Tourism Sector Lauds VN Visa Exemption

The new visa exemption be­tween the citizens of Cambodia and Vietnam went into effect Thursday and is expected to significantly boost tourism between the two countries, officials said.

The visa exemption means Cam­bodian and Vietnamese passport holders will no longer need to pay $20 for tourism visas or $25 for business visas in advance of short-term visits. Instead, travelers can bring passports directly to the border to get a stamp that grants a free, two-week entry.

The rule is the result of a bilateral treaty signed Nov 4 by Minister of Foreign Affairs Hor Namhong, said Koy Kuong, a Ministry of Foreign Affairs spokesman.

Cambodia already has similar agreements with three other Asean countries—Singapore, the Philip­pines and Malaysia—and is attempting to negotiate visa exemptions with six more countries, Koy Kuong added.

Ministry of Tourism numbers show that there were 125,000 Viet­namese visitors to Cambodia in 2007, or about 6 percent of all visitors who came to the country.

Mom Yoy, the deputy police chief at the Bavet International Checkpoint in Svay Rieng province on the border with Vietnam, said Thursday that visitor numbers stayed the same despite it being the first day of the new visa exemption.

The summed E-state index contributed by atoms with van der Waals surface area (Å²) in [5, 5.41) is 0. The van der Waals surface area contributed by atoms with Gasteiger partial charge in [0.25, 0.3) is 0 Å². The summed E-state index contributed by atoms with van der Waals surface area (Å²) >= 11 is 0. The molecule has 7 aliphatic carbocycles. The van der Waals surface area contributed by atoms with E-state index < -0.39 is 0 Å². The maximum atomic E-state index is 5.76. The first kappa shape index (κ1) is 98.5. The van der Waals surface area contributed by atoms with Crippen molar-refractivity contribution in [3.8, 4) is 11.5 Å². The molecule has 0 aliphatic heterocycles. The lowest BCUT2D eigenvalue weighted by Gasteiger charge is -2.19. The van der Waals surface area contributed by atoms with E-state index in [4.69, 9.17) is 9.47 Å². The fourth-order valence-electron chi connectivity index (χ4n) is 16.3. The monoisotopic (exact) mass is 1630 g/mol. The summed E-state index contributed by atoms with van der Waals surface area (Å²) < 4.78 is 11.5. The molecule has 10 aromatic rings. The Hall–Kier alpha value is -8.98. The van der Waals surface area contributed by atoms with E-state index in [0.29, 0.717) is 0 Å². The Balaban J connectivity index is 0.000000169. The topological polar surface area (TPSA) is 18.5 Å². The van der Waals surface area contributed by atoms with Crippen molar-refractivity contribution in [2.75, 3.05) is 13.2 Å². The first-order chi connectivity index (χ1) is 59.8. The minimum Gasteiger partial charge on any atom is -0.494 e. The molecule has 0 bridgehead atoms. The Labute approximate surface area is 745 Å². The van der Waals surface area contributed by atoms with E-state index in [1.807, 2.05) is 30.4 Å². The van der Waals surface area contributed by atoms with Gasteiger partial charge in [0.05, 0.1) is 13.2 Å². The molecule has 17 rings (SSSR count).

On average, up to 300 Viet­nam­ese citizens pass into Cambo­dia and up to 200 Cambodians go to Vietnam each day, he said.

Ho Vandy, president of the Cambodian Association of Travel Agents, said Thursday that he expects group tours to increase.

“Benefits will come to people from both countries who very often passed over the border for [medical] treatment, to run business, or to visit. They can save more than $100 if they passed more than five times per year,” he said.

The exemption may have business benefits as well, said Chan Sophal, president of the Cambo­dian Economic Association.

“I think the flow of products between Cambodian and Vietnam will increase as the visa barrier has been taken out,” he said.

Some bus tour companies said they expect their business to grow.

“With the new policy, I hope that more people will visit…both countries,” said Leng Sopheap, an employee of the Phnom Penh-based RTR Tour Company, which buses about 30 visitors to Vietnam each week.

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